To make a confusing situation even more confusing, there are two different definitions of "business day" used to calculate the relevant delivery timeframes. Lenders must also be cognizant of Regulation B requirements regarding furnishing copies of appraisals to applicants.
All of the requirements I have described up to now are just part of the preliminary mortgage process. There is then the threshold question of whether the property securing the mortgage is located in a flood hazard area. This necessitates seeking a determination from the Federal Emergency Management Agency using a prescribed FEMA form. If the property is in a flood area, a certain notice must be sent to the applicant. The law and implementing regulations are complicated and violations are commonplace, subjecting banks to monetary penalties.
After reviewing the applicant's credit information, the lender must decide on the interest rate. The decision will dictate the particular compliance requirements applicable to the transaction. Some will apply to all, regardless of the rate, and some only to certain high cost mortgages. For example, as required by the Real Estate Settlement Procedures Act, all applicants must be furnished with a list of qualified home ownership counseling organizations, but applicants are free to ignore this. It brings to mind the saying, "You can lead a horse to water, but you can't make it drink." However, if the loan rate places the transaction in the high cost category, the applicant can be made to drink the water. The applicant must not only meet with the counselor, but must provide certification in writing that he or she has done so.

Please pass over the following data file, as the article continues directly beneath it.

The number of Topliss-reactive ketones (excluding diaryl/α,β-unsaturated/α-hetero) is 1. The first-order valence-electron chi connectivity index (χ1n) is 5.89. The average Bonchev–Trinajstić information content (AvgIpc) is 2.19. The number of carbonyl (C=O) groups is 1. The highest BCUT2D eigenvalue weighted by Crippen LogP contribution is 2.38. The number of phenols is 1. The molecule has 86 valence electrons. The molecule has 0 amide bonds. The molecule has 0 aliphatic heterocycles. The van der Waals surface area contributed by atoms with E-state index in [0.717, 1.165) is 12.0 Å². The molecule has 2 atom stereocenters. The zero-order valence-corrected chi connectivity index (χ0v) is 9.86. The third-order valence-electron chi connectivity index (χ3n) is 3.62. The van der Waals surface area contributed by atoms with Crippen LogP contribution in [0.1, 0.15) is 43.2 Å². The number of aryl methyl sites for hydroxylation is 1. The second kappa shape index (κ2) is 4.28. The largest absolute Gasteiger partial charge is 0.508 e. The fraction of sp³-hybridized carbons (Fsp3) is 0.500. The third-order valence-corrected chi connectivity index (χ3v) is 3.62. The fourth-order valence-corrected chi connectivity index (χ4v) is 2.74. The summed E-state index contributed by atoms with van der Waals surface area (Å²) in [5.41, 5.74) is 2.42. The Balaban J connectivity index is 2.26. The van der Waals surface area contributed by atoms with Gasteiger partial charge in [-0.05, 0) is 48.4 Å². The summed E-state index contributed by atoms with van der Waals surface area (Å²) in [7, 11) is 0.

I haven't even gotten yet to the CFPB's "qualified mortgage" rules. Through Reg Z, Dodd-Frank required the bureau to write an "ability-to-repay" regulation. The requirements relate to consumer credit transactions secured by a "dwelling." A dwelling is defined as a residential structure that contains one to four units, whether or not the structure is attached to real property and includes an individual condominium unit, cooperative unit, mobile home, or trailer, if it is used as a residence. Yet a loan meeting QM criteria has a conclusive presumption of compliance with the ability-to-repay rules. However, if it is a higher-priced mortgage, consumers still have the opportunity to rebut the lender's claim that it was in compliance.
All of these requirements are set forth in voluminous and complex regulations. They add to the time and expense of residential mortgage closings. Consumers are presented with a mountain of documents that they are supposed to read, but rarely do, their main interest being to have the funds disbursed as expeditiously as possible.
It is time for bankers, individually and through their trade associations, to stop just complaining about the regulatory burden in general terms and to present to members of Congress' Banking Committees a detailed illustration of the problem, which is providing a disincentive for banks to offer residential mortgage loans and for attorneys from wanting to represent lenders and borrowers in these transactions.
William Aukamp is counsel at the law firm of Werb & Sullivan in Wilmington, Del.